Welcome to my life . . . .

This is a blog about my passion: dollhouses and miniatures. This particular blog was started to follow my miniature dream: to create a Victorian Mansion. But work on my Mansion is slow. Very slow. Sloth slow. Ice Age glacier movement slow. Why? Because I am easily distracted by other personal miniature projects (I have 50+ roomboxes and 15 dollhouses in various stages of incompletion) and because I work for a miniature shop and am often up to my elbows in miniature projects that aren't mine! So, I thought, some artists work in a particular medium (woods, watercolors, clay, oils, etc.), I work in progress . . . .

Thursday, March 10, 2016

Windows for the Lost Cause

I not only talk to the dollhouses I work on, but I give them nicknames.  Sometimes the name is boring and obvious, like the "Pink Farmhouse" or "Brick House", but sometimes the name has layers of meaning, like a cake (or an onion -- Shut up, Shrek and Donkey: have that argument on your own time!).  And sometimes the nickname is like a super hero's origins story...

One of the customers' houses we have in right now I refer to as many things, but in the beginning it was the Lost Cause. Originally the customer had brought it to someone else to be refurbished.  After stripping out the old wallpapers (one of the dirtiest and hardest jobs, in my opinion) the person informed her that the dollhouse was beyond saving and recommended she just trash it.  But this house has tremendous sentimental value to the customer: her father built it for her from scratch in the 1960s, I think.  After several moves around the world, it is what she has left to remind her of her childhood and father.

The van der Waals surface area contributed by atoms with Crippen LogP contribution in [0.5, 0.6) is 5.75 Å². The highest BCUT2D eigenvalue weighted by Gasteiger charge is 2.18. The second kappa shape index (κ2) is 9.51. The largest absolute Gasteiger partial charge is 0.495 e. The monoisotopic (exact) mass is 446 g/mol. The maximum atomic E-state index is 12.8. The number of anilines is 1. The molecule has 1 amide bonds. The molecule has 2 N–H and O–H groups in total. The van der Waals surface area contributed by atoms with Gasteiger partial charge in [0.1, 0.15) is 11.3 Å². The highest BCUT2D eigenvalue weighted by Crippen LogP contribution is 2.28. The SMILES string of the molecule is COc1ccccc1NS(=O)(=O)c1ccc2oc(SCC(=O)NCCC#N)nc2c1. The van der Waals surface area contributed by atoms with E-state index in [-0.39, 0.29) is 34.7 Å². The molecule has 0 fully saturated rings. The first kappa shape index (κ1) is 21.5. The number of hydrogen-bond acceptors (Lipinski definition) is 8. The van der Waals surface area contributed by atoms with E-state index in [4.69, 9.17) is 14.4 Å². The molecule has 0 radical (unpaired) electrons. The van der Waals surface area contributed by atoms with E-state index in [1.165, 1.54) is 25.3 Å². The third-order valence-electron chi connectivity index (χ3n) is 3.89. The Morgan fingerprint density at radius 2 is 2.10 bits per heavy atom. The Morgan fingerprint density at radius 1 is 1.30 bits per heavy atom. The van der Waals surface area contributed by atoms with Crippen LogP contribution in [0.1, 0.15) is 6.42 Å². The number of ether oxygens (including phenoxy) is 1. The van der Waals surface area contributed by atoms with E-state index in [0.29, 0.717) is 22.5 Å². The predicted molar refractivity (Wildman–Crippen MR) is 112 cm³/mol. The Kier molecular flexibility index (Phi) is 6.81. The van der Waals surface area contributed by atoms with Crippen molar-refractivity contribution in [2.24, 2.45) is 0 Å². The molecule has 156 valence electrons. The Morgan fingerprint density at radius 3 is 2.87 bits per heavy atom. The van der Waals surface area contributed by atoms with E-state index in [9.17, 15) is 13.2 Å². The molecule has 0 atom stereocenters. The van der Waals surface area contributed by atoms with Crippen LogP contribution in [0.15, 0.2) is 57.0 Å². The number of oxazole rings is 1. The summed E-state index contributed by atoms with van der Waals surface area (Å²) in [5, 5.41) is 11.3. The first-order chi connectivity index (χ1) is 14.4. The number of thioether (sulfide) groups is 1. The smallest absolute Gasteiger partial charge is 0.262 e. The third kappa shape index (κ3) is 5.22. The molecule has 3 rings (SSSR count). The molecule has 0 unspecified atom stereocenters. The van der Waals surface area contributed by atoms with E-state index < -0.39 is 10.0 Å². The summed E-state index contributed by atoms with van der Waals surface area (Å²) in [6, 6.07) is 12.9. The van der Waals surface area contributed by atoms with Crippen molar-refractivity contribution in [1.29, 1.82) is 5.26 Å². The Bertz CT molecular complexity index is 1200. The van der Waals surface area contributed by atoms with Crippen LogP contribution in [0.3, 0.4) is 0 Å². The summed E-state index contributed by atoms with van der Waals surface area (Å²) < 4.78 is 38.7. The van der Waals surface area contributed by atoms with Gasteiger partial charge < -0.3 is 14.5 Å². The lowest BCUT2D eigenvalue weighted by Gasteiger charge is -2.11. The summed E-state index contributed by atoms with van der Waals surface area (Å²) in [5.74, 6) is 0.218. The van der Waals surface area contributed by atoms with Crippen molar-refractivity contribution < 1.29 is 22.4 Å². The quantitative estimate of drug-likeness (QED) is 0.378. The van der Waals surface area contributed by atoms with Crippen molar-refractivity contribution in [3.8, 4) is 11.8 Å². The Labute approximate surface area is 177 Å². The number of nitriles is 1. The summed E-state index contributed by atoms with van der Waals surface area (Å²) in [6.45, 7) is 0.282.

So the customer contacted us about this Lost Cause of a dollhouse.  Upon seeing the house we determined it was not a Lost Cause; poor thing was just showing her age.

We have spent the last couple of months doing the boring part to get down to the bare bones before rebuilding.  Sanding exterior paint off, removing all old trims and a few scraggy bits of old papers, counter sinking screw and nail heads, putting wood fill into dents and holes, priming everything with KillZ primer, installing wallpaper liners to achieve smooth interior walls for painting, etc.  Now comes the transformation!

First up are the windows...
Before, the window's various pieces of strip wood had been chipped or broken over time.  Plus, the double layer of trims (around the window on the exterior as well as around the inset of the window opening hole itself) made the windows seem smaller than they really are.
AFTER Exterior Side
Kept it simple with just one trim around the exterior of the window.  The wood strips I used to create the window still needs to be painted (it is just raw wood right now) so none of these pieces of wood are glued in; they are just wedged in place for the effect, so later I can remove them to paint them.  But it is coming together slowly but surely!
AFTER window on the Interior Side
None of the windows are perfectly straight but they look much cleaner and streamlined now.
AFTER Large Bedroom Window Exterior

AFTER Large Bedroom Window Interior Side

Also, all interior walls and ceilings have been painted per customer's request in colors she provided (to match her real life house).  And we are working on the floors.  Most will be Red Oak strip wood flooring, but the kitchen she wanted a tile that was similar to her real life kitchen floor.  And nothing has the variation of colors that her real kitchen floor has so we are making her kitchen floor out of popsicle sticks....blog update on that coming soon!

This little childhood dollhouse arrived in such sorry shape and is undergoing some intense face-lifts so that it will emerge a stronger, eye-catching, power house!  You go, little Lost Cause!

1 comment:

  1. Hello Lori,
    What you do is amazing. It is great to breath life back into such a wonderful memory for someone. I can't wait to see more.
    Big hug